Will double at their mirth and cheer.
Come let us haste, the stars grow high,
But night sits monarch yet in the mid sky!

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Spi. To the ocean now I fly, And those happy climes that lie Where day never shuts his eye, Up in the broad fields of the sky: There I suck the liquid air, All amidst the gardens fair Of Hesperus, and his daughters three, That sing about the golden tree: Along the crisped shades and bowers Revels the spruce and jocund spring, The Graces, and the rosy-bosom'd Hours, Thither all their bounties bring; That there eternal summer dwells, And west-winds with musky wing About the cedarn alleys fling Nard and cassia's balmy smells. Iris there with humid bow Waters the odorous banks, that blow Flowers of more mingled hue Than her pursled scarf can shew, And drenches with Elysian dew (List mortals, if your ears be true) Beds of hyacinths and roses, Where young Adonis oft reposes, Waxing well of his deep wound In slumber soft, and on the ground Sadly sits th’ Assyrian queen; But far above in spangled sheen Celestial Cupid her fam'd sou advanc'd, Holds his dear Psyché sweet intranc'd, After her wand'ring labours long, Till free consent the gods among Make her his eternal bride,

And from her fair unspotted side
Two blissful twins are to be born,
Youth and Joy; so Jove hath sworn.
But now my task is smoothly done,
I can fly, or I can run
Quickly to the green earth's end,
Where the bow’d welkin slow doth bend,
And from thence can soar as soon
To the corners of the moon.
Mortals that would follow me,
Love virtue, she alone is free,
She can teach you how to climb
Higher than the sphery chime;
Or if virtue feeble were,
Heav'n itself would stoop to her.

ON SHAKESPEAR, 1630. What needs my Shakespear for his honour’d bones The labour of an age in piled stones, Or that his hallow'd reliques should be hid Under a star-ypointing pyramid Dear son of memory, great heir of fame, What need'st thou such weak witness of thy name? Thou in our wonder and astonishment Hast built thyself a live-long monument. For whilst to the shame of slow endeavouring art Thy easy numbers flow, and that each heart Hath from the leaves of thy unvalued book Those Delphic lines with deep impression took ; Then thou our fancy of itself bereaving, Dost make us marble with too much conceiving; And so sepulcher'd, in such pomp dost lie, That kings for such a tomb would wish to die.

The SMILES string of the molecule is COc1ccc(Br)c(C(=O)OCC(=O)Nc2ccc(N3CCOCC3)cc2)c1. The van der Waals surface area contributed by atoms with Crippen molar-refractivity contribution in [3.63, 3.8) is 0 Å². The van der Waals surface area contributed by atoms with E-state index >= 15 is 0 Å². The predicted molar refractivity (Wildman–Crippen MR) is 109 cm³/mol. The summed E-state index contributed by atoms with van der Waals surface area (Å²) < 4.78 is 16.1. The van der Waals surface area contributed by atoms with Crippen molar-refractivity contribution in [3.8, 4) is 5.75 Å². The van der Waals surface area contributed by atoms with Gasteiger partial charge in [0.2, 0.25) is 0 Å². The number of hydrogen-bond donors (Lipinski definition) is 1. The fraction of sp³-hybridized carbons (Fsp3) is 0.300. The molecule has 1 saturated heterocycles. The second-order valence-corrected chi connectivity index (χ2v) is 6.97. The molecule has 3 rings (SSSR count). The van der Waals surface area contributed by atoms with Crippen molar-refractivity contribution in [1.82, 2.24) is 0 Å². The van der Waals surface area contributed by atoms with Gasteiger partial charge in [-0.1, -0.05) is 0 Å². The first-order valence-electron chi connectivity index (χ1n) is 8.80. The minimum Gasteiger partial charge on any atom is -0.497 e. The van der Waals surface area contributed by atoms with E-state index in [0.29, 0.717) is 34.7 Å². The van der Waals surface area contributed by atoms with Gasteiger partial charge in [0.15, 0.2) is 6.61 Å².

SONNETS. To the Nightingale. O nightingale, that on yon blos'my spray Warblest at eve, when all the woods are still, Thou with fresh hope the lover's heart dost fill, While the jolly hours lead on propitious May. Thy liquid notes that close the eye of day, First heard before the shallow cuckoo's bill, Portend success in love; O if Jove's will Have link'd that amorous power to thy soft lay, Now timely sing, ere the rude bird of hate Foretell my hopeless doom in some grove nigh; As thou from year to year hast sung too late For my relief, yet hadst no reason why: Whether the Muse, or Love call thee his mate, Both them I serve, and of their train am I.